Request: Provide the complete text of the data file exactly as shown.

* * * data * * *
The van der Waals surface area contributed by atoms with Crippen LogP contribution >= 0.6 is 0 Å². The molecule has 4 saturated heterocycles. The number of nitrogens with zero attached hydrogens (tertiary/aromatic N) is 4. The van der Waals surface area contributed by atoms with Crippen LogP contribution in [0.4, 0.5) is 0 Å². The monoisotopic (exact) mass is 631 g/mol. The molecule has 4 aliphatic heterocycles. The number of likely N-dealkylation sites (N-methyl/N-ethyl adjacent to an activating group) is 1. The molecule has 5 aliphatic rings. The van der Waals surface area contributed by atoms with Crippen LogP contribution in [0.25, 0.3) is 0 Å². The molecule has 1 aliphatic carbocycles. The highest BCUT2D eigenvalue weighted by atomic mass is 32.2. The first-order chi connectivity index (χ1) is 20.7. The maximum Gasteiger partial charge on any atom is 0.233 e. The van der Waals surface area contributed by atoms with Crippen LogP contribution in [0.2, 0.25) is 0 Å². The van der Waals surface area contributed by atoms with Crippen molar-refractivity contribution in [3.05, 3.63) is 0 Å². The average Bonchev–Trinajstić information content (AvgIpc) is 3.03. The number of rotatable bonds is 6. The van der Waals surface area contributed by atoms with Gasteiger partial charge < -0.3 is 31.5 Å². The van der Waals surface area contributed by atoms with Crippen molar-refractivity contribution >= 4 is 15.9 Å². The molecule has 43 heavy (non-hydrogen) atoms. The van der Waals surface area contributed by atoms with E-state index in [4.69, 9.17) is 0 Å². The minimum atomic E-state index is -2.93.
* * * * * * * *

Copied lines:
The van der Waals surface area contributed by atoms with Crippen LogP contribution >= 0.6 is 0 Å². The molecule has 4 saturated heterocycles. The number of nitrogens with zero attached hydrogens (tertiary/aromatic N) is 4. The van der Waals surface area contributed by atoms with Crippen LogP contribution in [0.4, 0.5) is 0 Å². The monoisotopic (exact) mass is 631 g/mol. The molecule has 4 aliphatic heterocycles. The number of likely N-dealkylation sites (N-methyl/N-ethyl adjacent to an activating group) is 1. The molecule has 5 aliphatic rings. The van der Waals surface area contributed by atoms with Crippen LogP contribution in [0.25, 0.3) is 0 Å². The molecule has 1 aliphatic carbocycles. The highest BCUT2D eigenvalue weighted by atomic mass is 32.2. The first-order chi connectivity index (χ1) is 20.7. The maximum Gasteiger partial charge on any atom is 0.233 e. The van der Waals surface area contributed by atoms with Crippen LogP contribution in [0.2, 0.25) is 0 Å². The van der Waals surface area contributed by atoms with Crippen molar-refractivity contribution in [3.05, 3.63) is 0 Å². The average Bonchev–Trinajstić information content (AvgIpc) is 3.03. The number of rotatable bonds is 6. The van der Waals surface area contributed by atoms with Gasteiger partial charge < -0.3 is 31.5 Å². The van der Waals surface area contributed by atoms with Crippen molar-refractivity contribution >= 4 is 15.9 Å². The molecule has 43 heavy (non-hydrogen) atoms. The van der Waals surface area contributed by atoms with E-state index in [4.69, 9.17) is 0 Å². The minimum atomic E-state index is -2.93.